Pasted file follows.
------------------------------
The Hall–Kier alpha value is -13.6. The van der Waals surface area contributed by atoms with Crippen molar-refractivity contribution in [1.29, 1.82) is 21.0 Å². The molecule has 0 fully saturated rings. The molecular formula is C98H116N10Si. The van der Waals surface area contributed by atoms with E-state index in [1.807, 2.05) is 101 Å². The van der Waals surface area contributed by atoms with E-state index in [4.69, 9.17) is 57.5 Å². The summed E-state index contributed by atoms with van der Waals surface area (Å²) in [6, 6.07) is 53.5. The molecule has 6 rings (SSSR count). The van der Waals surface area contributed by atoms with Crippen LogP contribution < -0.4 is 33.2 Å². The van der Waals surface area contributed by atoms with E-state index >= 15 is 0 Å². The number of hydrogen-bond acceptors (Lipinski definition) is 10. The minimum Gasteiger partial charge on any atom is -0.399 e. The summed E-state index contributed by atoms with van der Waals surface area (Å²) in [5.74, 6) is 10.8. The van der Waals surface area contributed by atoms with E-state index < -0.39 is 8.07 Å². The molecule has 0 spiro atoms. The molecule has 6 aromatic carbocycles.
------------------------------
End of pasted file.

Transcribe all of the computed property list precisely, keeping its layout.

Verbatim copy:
The Hall–Kier alpha value is -13.6. The van der Waals surface area contributed by atoms with Crippen molar-refractivity contribution in [1.29, 1.82) is 21.0 Å². The molecule has 0 fully saturated rings. The molecular formula is C98H116N10Si. The van der Waals surface area contributed by atoms with E-state index in [1.807, 2.05) is 101 Å². The van der Waals surface area contributed by atoms with E-state index in [4.69, 9.17) is 57.5 Å². The summed E-state index contributed by atoms with van der Waals surface area (Å²) in [6, 6.07) is 53.5. The molecule has 6 rings (SSSR count). The van der Waals surface area contributed by atoms with Crippen LogP contribution < -0.4 is 33.2 Å². The van der Waals surface area contributed by atoms with E-state index >= 15 is 0 Å². The number of hydrogen-bond acceptors (Lipinski definition) is 10. The minimum Gasteiger partial charge on any atom is -0.399 e. The summed E-state index contributed by atoms with van der Waals surface area (Å²) in [5.74, 6) is 10.8. The van der Waals surface area contributed by atoms with E-state index < -0.39 is 8.07 Å². The molecule has 0 spiro atoms. The molecule has 6 aromatic carbocycles.